2. When the $53,638.65 check which appellee had deposited in his First Georgia account was returned to that bank for insufficient funds, the bank revoked the $53,638.65 provisional credit it had extended to appellee when he had made the deposit. Because appellee had made use of a portion of the provisional credit by writing checks against that amount, his account became overdrawn upon the revocation of the credit. In an attempt to mitigate its losses, the bank froze the account in question as well as two other accounts appellee maintained with appellant. The frozen funds were subsequently released to appellee pursuant to a temporary restraining order. In his lawsuit, appellee alleged that the negligence of the bank had created the situation and, therefore, the freezing of his funds constituted conversion of his property. The jury awarded appellee $300 on this claim.
" 'Any distinct act of dominion wrongfully asserted over another's property in denial of his right, or inconsistent with it, is a conversion. [Cits.]' " Wilcox v. Citizens Banking Co., 31 Ga. App. 202 (2) (120 SE 433)
. Under OCGA 11-4-212
(Code Ann. 109A-4--212), the bank had the right to revoke the credit it had extended appellee when it was unable to collect the check upon which it had extended the provisional credit. See GMAC v. Bank of Carroll County, 138 Ga. App. 654 (226 SE2d 815)
. The fact that appellee had used a portion of the credit extended did not affect the bank's right to charge back the credit. OCGA 11-4-212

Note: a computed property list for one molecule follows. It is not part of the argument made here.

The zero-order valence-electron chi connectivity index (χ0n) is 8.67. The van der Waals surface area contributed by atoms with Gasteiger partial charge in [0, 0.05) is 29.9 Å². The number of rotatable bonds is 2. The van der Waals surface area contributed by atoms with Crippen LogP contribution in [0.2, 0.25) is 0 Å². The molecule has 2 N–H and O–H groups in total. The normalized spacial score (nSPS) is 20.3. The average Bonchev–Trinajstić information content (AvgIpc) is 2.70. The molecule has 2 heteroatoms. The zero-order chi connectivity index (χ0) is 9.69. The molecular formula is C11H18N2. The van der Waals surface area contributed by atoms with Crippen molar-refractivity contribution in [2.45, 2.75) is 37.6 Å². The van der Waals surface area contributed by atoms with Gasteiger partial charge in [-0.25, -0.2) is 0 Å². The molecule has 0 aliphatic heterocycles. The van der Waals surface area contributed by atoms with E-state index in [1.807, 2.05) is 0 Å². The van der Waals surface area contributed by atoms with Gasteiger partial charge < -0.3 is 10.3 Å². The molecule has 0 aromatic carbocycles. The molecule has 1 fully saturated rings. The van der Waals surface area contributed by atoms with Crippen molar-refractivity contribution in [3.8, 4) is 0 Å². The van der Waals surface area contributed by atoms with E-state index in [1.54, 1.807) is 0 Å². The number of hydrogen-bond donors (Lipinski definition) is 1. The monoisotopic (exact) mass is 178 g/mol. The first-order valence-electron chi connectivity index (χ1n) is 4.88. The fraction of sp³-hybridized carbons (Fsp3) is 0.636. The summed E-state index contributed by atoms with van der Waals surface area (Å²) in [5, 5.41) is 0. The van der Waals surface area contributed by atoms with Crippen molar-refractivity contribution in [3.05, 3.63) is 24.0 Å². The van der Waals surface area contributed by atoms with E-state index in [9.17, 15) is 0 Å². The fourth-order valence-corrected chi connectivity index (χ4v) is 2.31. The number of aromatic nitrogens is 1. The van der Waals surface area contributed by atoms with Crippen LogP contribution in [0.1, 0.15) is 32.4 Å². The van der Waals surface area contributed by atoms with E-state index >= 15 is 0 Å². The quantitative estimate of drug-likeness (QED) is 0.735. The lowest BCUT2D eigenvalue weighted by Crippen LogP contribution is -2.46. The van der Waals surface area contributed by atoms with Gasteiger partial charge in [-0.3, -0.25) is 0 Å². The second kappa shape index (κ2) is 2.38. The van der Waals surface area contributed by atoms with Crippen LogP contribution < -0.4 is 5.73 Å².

(4) (a) (Code Ann. 109A-4--212). Even though the bank was negligent and incurred liability therefore (see Division 1), its negligence does not result in a forfeiture of its right of charge back. OCGA 11-4-212
(4)(b) (Code Ann. 109A-4--212); Regal Tour, Inc. v. European Am. Bank, 438 NYS2d 947 (N.Y. City Civ. Ct. 1981). Thus, appellant's negligence cannot serve as the basis for appellee's conversion count, and the trial court erred in submitting the issue of conversion to the jury. Therefore, the damages awarded to appellant must be reduced by $300, the amount awarded on the conversion claim. Appellant is thus entitled to a total award of $9,700.
3. By means of a counterclaim, appellant sought to recover the loss it sustained when appellee's deposit was returned for insufficient funds after appellant had issued appellee provisional credit of which appellee had taken advantage. Appellant based its counterclaim on its right to charge back the account of its customer (OCGA 11-4-212
) (Code Ann. 109A-4--212)) and the warranty provisions of the UCC. OCGA 11-3-414
(Code Ann. 109A-3--414) and 11-4-207
(Code Ann. 109A-4--207). In response to the counterclaim, the appellee asserted the defense of estoppel which supplements the UCC. See OCGA 11-1-103
(Code Ann. 109A- 1-103).
Since there was evidence from which the trier of fact could conclude that appellee reasonably relied, to his detriment, on the bank's representation that his deposited check was "good," the elements of estoppel were present and prevented the bank from obtaining a refund of the amount credited to appellee's account. See First Nat. Bank of Denver v. Ulibarri, 557 P2d 1221, 1223 (Colo. App. 1976). Appellant's theory of recovery based on appellee's endorsement of the $53,638.65 check must also be precluded by the estoppel defense. Id.; Burke v. First Peoples Bank of N.J., 412 A2d 1089 (N.J. Super. 1980).
Since this court could not have sustained a judgment for appellant on its counterclaim, the denial of appellant's motion for new trial on its counterclaim was not error.
Richard P. Decker, for appellee.